As part of its ongoing efforts to improve existing student loan programs, the Department of Education released a new set of solutions for income-driven repayment (IDR) plans on April 19, 2022. The actions outlined in the press release are aimed at improving a few areas of historical oversight that have made it difficult for borrowers to access the benefits of IDR plans. Let’s take a look at the details and what these changes mean for borrowers.
A Quick Refresher
First, a quick refresher on income-driven repayment (IDR): IDR is an umbrella term for a set of repayment plans based on your income. Depending on the plan, the remainder of your loan balance will be forgiven after 20 or 25 years of payments. Monthly payments on these plans can be as low as $0 a month, making them a great option for borrowers who struggle to afford their loan payments on top of other financial obligations.
However, when a borrower calls their loan servicer to say they’re having trouble making payments, the servicer will often direct them toward a forbearance rather than to IDR, even though IDR can be more beneficial. Unlike forbearance, it offers both a $0 monthly payment AND progress toward eventual forgiveness. In the press release, the Department of Education calls this servicer practice “forbearance steering.”
The other issue with IDR it is seeking to address is actually tracking each borrower’s progress along that 20-25 year timeline. Right now there isn’t a way for a borrower enrolled in IDR to have a clear idea of how long they have to go before they get forgiveness, and loan servicers have not been proactive in granting IDR forgiveness to eligible borrowers.
Short Term Changes
In order to address these issues, the Department of Education has outlined two immediate, one-time changes:
1. Long forbearances will retroactively count toward IDR and PSLF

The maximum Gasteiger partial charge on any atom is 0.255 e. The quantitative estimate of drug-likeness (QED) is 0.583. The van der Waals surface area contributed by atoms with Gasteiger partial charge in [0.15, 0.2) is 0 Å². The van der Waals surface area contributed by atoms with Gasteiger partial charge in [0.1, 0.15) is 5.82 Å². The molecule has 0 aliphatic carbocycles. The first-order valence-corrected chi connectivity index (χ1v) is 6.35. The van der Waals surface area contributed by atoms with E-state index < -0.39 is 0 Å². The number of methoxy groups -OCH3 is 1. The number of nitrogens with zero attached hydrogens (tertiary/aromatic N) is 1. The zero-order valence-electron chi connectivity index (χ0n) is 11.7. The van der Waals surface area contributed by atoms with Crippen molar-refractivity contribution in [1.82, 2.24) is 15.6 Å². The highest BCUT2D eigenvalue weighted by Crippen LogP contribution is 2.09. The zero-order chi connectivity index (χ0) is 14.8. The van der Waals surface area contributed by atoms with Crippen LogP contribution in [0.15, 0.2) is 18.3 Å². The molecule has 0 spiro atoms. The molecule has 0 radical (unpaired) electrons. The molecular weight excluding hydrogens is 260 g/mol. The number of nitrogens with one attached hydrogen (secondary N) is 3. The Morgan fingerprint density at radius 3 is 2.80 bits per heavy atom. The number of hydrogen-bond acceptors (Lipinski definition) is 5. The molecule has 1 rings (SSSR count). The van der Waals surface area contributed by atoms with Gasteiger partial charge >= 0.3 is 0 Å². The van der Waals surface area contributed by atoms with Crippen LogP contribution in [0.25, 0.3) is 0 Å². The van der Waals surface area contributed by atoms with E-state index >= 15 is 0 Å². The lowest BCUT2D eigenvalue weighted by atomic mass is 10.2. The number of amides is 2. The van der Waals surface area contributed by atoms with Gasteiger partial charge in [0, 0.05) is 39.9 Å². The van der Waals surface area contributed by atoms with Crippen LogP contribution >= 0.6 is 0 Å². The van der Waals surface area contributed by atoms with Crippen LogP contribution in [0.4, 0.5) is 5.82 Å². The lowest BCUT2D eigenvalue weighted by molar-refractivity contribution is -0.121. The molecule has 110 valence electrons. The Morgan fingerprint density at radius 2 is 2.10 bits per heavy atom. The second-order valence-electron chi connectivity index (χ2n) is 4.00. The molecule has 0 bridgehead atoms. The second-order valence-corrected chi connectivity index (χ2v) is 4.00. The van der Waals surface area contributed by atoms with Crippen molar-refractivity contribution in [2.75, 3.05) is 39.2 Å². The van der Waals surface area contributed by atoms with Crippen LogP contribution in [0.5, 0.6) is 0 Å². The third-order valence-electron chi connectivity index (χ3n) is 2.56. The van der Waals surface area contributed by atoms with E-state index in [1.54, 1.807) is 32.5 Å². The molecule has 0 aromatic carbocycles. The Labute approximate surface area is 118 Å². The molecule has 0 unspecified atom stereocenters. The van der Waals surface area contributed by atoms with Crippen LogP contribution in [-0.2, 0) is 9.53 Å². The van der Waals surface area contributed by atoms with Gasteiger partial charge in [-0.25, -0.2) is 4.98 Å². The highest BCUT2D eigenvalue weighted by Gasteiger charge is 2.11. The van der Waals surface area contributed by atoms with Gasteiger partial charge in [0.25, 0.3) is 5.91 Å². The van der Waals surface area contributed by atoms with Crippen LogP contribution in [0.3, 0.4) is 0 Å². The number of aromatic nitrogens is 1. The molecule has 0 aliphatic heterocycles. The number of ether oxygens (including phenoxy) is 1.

The Department will conduct a one-time audit for borrowers who have been in forbearances for more than 12 consecutive months or more than 36 cumulative months. Those periods of forbearance will retroactively count toward forgiveness timelines for IDR and also for Public Service Loan Forgiveness (PSLF).
It also mentions that borrowers with shorter forbearances can request an account review through the FSA Ombudsman’s office.
2. More repayment periods will also count toward IDR
Previously, only payments on an IDR plan would count toward IDR forgiveness, and consolidating loans into a new Consolidation Loan would reset the 20-25 year timeline and erase all previous progress toward forgiveness. As a one-time adjustment, the Department will now count payments on any repayment plan toward a borrower’s IDR timeline, and payments made on previously consolidated loans will count as well. These are similar to the changes made to the PSLF program through the PSLF Limited Waiver announced last fall.
It’s important to note that this recount does not apply to all federal student loans, but only to those that are “federally held.” If your federal loans have qualified for the payment and interest pause, they’re federally held. If they haven’t, you’ll need to consolidate them by January 1, 2023 to qualify.
While these changes should be applied to borrowers’ accounts automatically, they will take some time to implement. The Department of Education estimates that it may take through the end of 2022.
Longer term, the Department is instituting oversight of loan servicers’ use of forbearance in helping individual borrowers, and will also create a process for tracking borrowers’ progress toward IDR forgiveness. In 2023, borrowers will be able to log into Federal Student Aid and view a timeline of how far they’ve come and how far they have to go before receiving forgiveness.
The press release also includes longer term plans to direct Congress to increase the amounts of Federal Pell Grants (to reduce students’ dependence on loans) and to reinstate the FSA Office of Enforcement to maintain oversight over the implementation of other federal programs like Borrower Defense to Repayment.
They predict a large positive impact from these changes, including an estimated additional 40,000 borrowers who will be immediately eligible for forgiveness under PSLF, and 3.6 million borrowers who have made at least three years of progress toward IDR forgiveness. Summer’s team will of course continue to update the borrowers in our network as we receive additional information, and you can always reach our team for questions at email@example.com.